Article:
I was born in the black hospital in Selma, Alabama seventy-one years ago. Fifty years ago, I turned 21; the Public Accomodations Law of 1964 was passed by Congress; and I was first arrested by Sheriff Jim Clark.
Half way through my junior year at Harvard, volunteering as a supporter and a fund-raiser for SNCC, I found I couldn't concentrate on my books. I felt so much energy and commitment building around me; I dropped out to come south to do my part in the negro freedom fight. (Yes, we were still negroes. The 'black' moniker became more acceptable when the Black Panther Party was founded several months later in Lowndes County, Alabama.)
I had been working in the low profile Selma Literacy Project on adult literacy and voter registration with Mary Varela, Silas Norman, Karen House, and Carol Lawson. Among our activities, we published the "Frederick Douglass Free Press" -- a mimeographed newsletter about movement news and activities across the Black Belt. We spoke to small groups, did individual coaching, did voter education, and showed borrowed movies about the new black nations of Africa. We also participated in mass meetings to raise the spirit and the consciousness of local residents.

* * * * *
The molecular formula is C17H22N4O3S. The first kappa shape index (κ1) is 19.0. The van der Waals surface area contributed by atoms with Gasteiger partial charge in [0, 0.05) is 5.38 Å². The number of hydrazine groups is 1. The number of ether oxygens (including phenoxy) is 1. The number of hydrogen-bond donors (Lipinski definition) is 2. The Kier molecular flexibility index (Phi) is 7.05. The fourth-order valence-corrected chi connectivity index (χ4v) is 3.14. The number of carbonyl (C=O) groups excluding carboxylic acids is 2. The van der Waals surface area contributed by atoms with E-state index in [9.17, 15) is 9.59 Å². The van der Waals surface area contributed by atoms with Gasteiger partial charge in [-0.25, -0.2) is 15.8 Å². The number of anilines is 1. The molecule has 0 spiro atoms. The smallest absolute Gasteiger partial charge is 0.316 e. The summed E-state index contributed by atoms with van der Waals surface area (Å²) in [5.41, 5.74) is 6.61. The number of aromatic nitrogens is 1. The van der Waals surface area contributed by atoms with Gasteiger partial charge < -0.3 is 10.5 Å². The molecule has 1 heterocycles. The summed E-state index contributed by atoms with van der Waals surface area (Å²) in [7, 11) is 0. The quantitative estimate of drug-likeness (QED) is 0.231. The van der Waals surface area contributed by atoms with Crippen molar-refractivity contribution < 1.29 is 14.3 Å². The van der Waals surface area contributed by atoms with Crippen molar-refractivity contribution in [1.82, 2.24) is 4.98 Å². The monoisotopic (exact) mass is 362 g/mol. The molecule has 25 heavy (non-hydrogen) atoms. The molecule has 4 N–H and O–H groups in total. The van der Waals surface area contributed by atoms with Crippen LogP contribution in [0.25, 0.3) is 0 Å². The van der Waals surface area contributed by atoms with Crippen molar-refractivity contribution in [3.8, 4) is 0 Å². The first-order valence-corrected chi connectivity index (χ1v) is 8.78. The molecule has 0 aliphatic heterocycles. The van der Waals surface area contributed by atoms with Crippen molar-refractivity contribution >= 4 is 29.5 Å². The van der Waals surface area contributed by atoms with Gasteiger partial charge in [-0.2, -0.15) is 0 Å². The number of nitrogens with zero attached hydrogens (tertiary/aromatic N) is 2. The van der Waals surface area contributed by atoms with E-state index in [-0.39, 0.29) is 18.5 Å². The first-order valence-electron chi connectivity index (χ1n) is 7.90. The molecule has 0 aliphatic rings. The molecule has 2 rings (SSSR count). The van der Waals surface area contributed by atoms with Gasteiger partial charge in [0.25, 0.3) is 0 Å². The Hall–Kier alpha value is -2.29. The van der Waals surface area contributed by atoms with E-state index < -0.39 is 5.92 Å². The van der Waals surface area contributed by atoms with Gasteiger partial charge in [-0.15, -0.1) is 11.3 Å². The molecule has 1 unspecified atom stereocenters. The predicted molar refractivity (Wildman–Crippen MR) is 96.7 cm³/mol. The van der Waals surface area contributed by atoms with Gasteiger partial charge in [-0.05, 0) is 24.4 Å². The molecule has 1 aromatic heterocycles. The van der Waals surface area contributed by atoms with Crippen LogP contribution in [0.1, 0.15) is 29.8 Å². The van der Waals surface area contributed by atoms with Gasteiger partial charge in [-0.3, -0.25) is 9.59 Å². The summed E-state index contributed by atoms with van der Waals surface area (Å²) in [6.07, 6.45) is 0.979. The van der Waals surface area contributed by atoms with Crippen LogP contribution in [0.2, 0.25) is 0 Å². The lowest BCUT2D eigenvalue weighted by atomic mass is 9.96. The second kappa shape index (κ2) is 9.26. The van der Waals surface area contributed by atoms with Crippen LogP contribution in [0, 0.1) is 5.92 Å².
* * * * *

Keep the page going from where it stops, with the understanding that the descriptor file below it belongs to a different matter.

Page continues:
On July 4, 1964, four of us were hungry and decided to test the stretch of new federal law by asking for sandwiches the Thirsty Boy Restaurant downtown. When we sat down, after being refused to be served, Clark was called in with goons and cattle prods. They ejected us and carried us off to jail. Hundreds of people joined us in jail as city-wide protests grew during the next week.
Bail and a federal court order freed all of us after 11 days. For me, that first "sit in" was unintended. But the confrontation sealed the start of the organizing that led to the Pettus Bridge police riot and the Selma-Montgomery 50-mile march a year later. I hope this note will help me to reconnect with those who worked in Selma in 1964-1965.